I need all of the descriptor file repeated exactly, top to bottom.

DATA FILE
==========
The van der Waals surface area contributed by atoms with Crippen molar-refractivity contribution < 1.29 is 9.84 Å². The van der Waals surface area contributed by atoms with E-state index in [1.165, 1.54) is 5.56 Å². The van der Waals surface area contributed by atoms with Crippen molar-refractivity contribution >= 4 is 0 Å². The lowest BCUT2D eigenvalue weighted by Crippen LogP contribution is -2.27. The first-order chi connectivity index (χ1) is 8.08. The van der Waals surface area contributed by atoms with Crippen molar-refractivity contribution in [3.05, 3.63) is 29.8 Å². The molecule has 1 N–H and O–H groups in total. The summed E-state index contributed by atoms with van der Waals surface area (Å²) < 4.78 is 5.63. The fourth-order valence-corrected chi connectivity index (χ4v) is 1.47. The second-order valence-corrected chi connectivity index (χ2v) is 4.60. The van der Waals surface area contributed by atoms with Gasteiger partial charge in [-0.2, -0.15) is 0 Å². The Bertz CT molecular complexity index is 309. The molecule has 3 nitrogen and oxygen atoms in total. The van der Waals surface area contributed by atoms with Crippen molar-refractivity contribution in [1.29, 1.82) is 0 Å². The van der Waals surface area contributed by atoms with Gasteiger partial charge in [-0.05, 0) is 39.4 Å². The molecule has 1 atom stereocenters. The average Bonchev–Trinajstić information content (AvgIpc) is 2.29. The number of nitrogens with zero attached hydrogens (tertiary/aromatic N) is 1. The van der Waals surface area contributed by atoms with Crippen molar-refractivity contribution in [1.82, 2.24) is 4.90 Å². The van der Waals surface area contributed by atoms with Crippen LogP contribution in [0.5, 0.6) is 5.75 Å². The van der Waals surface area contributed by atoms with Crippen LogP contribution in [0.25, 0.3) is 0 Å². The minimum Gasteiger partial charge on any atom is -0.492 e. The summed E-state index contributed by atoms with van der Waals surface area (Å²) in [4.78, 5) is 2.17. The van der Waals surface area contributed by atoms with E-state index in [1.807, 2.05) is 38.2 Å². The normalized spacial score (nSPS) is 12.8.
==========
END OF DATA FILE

The van der Waals surface area contributed by atoms with Crippen molar-refractivity contribution < 1.29 is 9.84 Å². The van der Waals surface area contributed by atoms with E-state index in [1.165, 1.54) is 5.56 Å². The van der Waals surface area contributed by atoms with Crippen molar-refractivity contribution >= 4 is 0 Å². The lowest BCUT2D eigenvalue weighted by Crippen LogP contribution is -2.27. The first-order chi connectivity index (χ1) is 8.08. The van der Waals surface area contributed by atoms with Crippen molar-refractivity contribution in [3.05, 3.63) is 29.8 Å². The molecule has 1 N–H and O–H groups in total. The summed E-state index contributed by atoms with van der Waals surface area (Å²) < 4.78 is 5.63. The fourth-order valence-corrected chi connectivity index (χ4v) is 1.47. The second-order valence-corrected chi connectivity index (χ2v) is 4.60. The van der Waals surface area contributed by atoms with Gasteiger partial charge in [-0.2, -0.15) is 0 Å². The Bertz CT molecular complexity index is 309. The molecule has 3 nitrogen and oxygen atoms in total. The van der Waals surface area contributed by atoms with Crippen molar-refractivity contribution in [1.29, 1.82) is 0 Å². The van der Waals surface area contributed by atoms with Gasteiger partial charge in [-0.05, 0) is 39.4 Å². The molecule has 1 atom stereocenters. The average Bonchev–Trinajstić information content (AvgIpc) is 2.29. The number of nitrogens with zero attached hydrogens (tertiary/aromatic N) is 1. The van der Waals surface area contributed by atoms with Crippen molar-refractivity contribution in [1.82, 2.24) is 4.90 Å². The van der Waals surface area contributed by atoms with Crippen LogP contribution in [0.5, 0.6) is 5.75 Å². The van der Waals surface area contributed by atoms with Crippen LogP contribution in [0.25, 0.3) is 0 Å². The minimum Gasteiger partial charge on any atom is -0.492 e. The summed E-state index contributed by atoms with van der Waals surface area (Å²) in [4.78, 5) is 2.17. The van der Waals surface area contributed by atoms with E-state index in [1.807, 2.05) is 38.2 Å². The normalized spacial score (nSPS) is 12.8.